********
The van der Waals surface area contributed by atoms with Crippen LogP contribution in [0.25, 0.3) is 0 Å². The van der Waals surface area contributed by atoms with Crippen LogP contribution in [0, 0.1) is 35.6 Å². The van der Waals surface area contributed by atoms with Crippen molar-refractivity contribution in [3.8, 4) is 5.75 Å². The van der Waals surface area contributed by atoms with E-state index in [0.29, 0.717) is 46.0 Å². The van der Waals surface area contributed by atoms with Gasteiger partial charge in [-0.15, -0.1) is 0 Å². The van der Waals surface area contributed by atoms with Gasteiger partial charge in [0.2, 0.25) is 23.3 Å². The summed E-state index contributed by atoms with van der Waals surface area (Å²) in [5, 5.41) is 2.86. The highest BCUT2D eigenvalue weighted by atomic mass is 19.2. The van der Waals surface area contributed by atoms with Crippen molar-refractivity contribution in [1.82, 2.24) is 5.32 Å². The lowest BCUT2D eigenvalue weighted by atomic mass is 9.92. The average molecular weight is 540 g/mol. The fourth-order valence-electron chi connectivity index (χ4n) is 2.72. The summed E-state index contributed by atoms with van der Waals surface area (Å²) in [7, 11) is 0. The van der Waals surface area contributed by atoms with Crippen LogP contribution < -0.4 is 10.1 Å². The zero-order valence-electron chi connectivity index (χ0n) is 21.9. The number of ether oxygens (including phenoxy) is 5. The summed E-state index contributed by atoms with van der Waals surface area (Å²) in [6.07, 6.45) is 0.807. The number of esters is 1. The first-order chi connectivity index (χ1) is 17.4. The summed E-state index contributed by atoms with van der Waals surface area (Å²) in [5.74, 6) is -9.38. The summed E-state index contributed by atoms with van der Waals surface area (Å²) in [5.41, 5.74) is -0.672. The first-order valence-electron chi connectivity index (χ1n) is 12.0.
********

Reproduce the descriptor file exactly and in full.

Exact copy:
The van der Waals surface area contributed by atoms with Crippen LogP contribution in [0.25, 0.3) is 0 Å². The van der Waals surface area contributed by atoms with Crippen LogP contribution in [0, 0.1) is 35.6 Å². The van der Waals surface area contributed by atoms with Crippen molar-refractivity contribution in [3.8, 4) is 5.75 Å². The van der Waals surface area contributed by atoms with E-state index in [0.29, 0.717) is 46.0 Å². The van der Waals surface area contributed by atoms with Gasteiger partial charge in [-0.15, -0.1) is 0 Å². The van der Waals surface area contributed by atoms with Gasteiger partial charge in [0.2, 0.25) is 23.3 Å². The summed E-state index contributed by atoms with van der Waals surface area (Å²) in [5, 5.41) is 2.86. The highest BCUT2D eigenvalue weighted by atomic mass is 19.2. The van der Waals surface area contributed by atoms with Crippen molar-refractivity contribution in [1.82, 2.24) is 5.32 Å². The lowest BCUT2D eigenvalue weighted by atomic mass is 9.92. The average molecular weight is 540 g/mol. The fourth-order valence-electron chi connectivity index (χ4n) is 2.72. The summed E-state index contributed by atoms with van der Waals surface area (Å²) in [7, 11) is 0. The van der Waals surface area contributed by atoms with Crippen LogP contribution < -0.4 is 10.1 Å². The zero-order valence-electron chi connectivity index (χ0n) is 21.9. The number of ether oxygens (including phenoxy) is 5. The summed E-state index contributed by atoms with van der Waals surface area (Å²) in [6.07, 6.45) is 0.807. The number of esters is 1. The first-order chi connectivity index (χ1) is 17.4. The summed E-state index contributed by atoms with van der Waals surface area (Å²) in [5.74, 6) is -9.38. The summed E-state index contributed by atoms with van der Waals surface area (Å²) in [5.41, 5.74) is -0.672. The first-order valence-electron chi connectivity index (χ1n) is 12.0.